It seems that our blame and negative speech seem to say more about ourselves than others. Think about the following process of investigating what speaking disparagingly can tell you about yourself.
1. Ask yourself, What does talking about this person in this way do for my own self-image? For example, do you feel better about yourself in some way when you fault someone else? Ask, How does speaking of this person's behavior as faults serve me? Why do I really do it? Does it justify your own behavior? Do you feel more accepted by the people you're with? Does it make you feel important? In other words, you may find that by saying another has faults, you feel you're not alone in your own perceived faults, or it makes you feel better — I'm bad, but he's worse. Either way, our speech can be a way to avoid the deep belief of being less than.
2. Try seeing yourself in the other person, and honestly try to find examples in yourself when you have been like the person you are discussing. Change the statement from "Harry is undependable" to "How am I undependable?" Watch for situations in which you may not follow through. In other words, look at your own behavior. The idea is to keep an open awareness about your behavior without judgment or even trying to change it, although that may happen quite naturally once you become aware of your actions. What is your experience now? How do you feel about this other person? About yourself? Perhaps you feel less judgmental of her, or perhaps you notice some guilt or some other feelings arise.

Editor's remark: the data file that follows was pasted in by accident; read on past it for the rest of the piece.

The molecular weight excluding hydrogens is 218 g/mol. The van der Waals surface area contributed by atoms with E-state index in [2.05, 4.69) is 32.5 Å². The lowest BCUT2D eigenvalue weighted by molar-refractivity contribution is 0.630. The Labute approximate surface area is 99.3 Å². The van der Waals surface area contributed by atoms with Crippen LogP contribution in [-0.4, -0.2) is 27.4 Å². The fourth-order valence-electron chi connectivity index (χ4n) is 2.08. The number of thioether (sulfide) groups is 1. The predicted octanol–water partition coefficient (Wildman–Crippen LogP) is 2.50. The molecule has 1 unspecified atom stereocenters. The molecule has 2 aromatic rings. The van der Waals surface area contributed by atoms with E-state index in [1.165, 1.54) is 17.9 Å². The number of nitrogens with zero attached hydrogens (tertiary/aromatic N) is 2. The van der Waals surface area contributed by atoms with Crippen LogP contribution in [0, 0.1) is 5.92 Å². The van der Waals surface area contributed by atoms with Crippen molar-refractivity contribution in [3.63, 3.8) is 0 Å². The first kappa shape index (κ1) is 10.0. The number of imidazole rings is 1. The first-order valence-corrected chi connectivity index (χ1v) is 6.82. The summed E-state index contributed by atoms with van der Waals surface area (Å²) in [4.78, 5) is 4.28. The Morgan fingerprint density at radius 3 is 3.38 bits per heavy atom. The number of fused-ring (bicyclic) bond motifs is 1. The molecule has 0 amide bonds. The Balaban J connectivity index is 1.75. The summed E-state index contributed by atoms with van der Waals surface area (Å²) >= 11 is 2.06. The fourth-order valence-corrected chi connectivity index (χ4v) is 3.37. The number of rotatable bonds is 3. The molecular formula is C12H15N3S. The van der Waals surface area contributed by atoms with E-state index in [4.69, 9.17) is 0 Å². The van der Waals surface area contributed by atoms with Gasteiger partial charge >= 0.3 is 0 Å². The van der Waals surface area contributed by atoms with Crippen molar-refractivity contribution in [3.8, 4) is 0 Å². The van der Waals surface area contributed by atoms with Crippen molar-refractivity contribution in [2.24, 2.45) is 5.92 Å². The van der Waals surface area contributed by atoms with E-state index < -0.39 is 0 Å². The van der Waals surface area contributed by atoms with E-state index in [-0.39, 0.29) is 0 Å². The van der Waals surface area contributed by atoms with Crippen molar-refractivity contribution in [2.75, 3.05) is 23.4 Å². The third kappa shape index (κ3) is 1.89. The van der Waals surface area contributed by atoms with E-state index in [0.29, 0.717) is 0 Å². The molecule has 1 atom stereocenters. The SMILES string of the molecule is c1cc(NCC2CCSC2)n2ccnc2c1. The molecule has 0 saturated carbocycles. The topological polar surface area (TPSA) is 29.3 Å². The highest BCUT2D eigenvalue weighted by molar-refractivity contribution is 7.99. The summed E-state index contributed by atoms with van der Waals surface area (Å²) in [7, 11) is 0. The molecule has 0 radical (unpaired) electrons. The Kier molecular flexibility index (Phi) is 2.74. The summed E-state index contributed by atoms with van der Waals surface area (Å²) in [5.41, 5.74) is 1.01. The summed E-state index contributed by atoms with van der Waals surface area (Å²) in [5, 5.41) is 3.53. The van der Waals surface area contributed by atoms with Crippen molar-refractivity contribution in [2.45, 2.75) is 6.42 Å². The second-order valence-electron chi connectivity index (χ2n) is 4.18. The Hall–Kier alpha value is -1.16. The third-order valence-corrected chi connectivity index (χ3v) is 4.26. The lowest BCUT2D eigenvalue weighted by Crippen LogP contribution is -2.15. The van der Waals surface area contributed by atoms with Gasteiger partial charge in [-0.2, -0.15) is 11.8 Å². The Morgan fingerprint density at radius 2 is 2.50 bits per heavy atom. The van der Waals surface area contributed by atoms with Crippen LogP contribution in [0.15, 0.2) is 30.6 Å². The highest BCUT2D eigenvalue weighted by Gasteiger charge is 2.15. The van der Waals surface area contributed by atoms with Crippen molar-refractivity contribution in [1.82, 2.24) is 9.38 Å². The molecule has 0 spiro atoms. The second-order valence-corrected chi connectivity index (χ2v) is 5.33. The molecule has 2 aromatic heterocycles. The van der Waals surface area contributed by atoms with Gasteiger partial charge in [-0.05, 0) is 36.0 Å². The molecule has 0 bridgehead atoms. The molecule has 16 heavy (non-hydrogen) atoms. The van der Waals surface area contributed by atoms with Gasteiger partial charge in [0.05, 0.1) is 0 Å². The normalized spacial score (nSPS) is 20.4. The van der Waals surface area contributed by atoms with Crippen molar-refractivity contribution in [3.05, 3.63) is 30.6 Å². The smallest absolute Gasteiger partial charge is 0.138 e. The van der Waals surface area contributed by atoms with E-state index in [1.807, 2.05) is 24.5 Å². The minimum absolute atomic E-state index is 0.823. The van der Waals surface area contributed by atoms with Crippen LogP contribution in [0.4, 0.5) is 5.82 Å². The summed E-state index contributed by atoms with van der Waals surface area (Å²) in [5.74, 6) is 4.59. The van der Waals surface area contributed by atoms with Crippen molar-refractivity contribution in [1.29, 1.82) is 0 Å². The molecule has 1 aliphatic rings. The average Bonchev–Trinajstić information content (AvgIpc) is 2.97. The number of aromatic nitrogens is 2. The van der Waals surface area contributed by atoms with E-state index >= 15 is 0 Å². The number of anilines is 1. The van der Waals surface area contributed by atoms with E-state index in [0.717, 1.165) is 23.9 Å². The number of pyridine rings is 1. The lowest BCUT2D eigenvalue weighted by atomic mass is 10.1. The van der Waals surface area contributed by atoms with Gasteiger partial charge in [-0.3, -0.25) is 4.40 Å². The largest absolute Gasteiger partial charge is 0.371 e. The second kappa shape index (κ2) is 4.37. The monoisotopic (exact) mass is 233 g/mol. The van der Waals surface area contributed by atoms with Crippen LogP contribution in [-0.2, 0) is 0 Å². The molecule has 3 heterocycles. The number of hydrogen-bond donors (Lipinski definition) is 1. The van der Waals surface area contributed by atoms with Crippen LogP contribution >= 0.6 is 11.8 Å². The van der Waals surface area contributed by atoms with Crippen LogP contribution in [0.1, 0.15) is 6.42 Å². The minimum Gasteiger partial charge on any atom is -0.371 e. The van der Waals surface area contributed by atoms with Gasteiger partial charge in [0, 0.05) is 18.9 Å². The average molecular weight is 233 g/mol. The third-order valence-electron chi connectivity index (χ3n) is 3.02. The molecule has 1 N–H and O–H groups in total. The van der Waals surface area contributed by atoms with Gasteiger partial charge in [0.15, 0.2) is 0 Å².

3. Now bring yourself into the dead spot by exercising the prohibitory aspect of the precept [I take up the way of speaking of others with openness and possibility — Not discussing the faults of others]. Stop yourself from speaking disparagingly about Harry. Ask yourself if, right in this moment, I do not find fault with Harry, what's the worst thing that could happen? Stay open. If any feelings, emotions, or bodily sensations arise, label them and rest with them, breathing in and out. Allow yourself to enter into Just This. This particular question brings us to the core of our behavior and if we stick it out, we can find what fuels it. In other words, what we get of speaking ill of others. If you're in a group, make an attempt to stop yourself from talking about others by removing yourself from the group or biting your tongue. Stay open to your reactions as above.
4. Now consider, What would your relationship to this person be if you simply acknowledged her behavior without finding fault with it?— Diane Eshin Rizzetto in Waking Up to What You Do